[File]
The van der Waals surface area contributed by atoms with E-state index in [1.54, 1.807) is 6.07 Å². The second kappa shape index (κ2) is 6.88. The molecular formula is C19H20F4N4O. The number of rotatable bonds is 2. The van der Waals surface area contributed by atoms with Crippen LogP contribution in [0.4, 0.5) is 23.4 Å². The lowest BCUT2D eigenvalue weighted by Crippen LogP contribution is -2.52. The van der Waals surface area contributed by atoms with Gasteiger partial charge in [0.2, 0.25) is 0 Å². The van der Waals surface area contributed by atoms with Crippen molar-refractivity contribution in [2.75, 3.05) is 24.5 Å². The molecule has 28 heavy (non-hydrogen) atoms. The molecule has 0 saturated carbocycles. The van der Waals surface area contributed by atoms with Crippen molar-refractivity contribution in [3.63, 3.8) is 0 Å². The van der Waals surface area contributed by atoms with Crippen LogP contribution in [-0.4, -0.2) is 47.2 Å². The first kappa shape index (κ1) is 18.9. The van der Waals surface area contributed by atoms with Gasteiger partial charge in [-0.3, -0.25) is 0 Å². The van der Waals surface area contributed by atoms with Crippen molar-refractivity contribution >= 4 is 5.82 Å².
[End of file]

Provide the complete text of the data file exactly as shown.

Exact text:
The van der Waals surface area contributed by atoms with E-state index in [1.54, 1.807) is 6.07 Å². The second kappa shape index (κ2) is 6.88. The molecular formula is C19H20F4N4O. The number of rotatable bonds is 2. The van der Waals surface area contributed by atoms with Crippen LogP contribution in [0.4, 0.5) is 23.4 Å². The lowest BCUT2D eigenvalue weighted by Crippen LogP contribution is -2.52. The van der Waals surface area contributed by atoms with Gasteiger partial charge in [0.2, 0.25) is 0 Å². The van der Waals surface area contributed by atoms with Crippen molar-refractivity contribution in [2.75, 3.05) is 24.5 Å². The molecule has 28 heavy (non-hydrogen) atoms. The molecule has 0 saturated carbocycles. The van der Waals surface area contributed by atoms with Crippen molar-refractivity contribution in [3.63, 3.8) is 0 Å². The van der Waals surface area contributed by atoms with Crippen LogP contribution in [-0.4, -0.2) is 47.2 Å². The first kappa shape index (κ1) is 18.9. The van der Waals surface area contributed by atoms with Gasteiger partial charge in [-0.3, -0.25) is 0 Å². The van der Waals surface area contributed by atoms with Crippen molar-refractivity contribution >= 4 is 5.82 Å².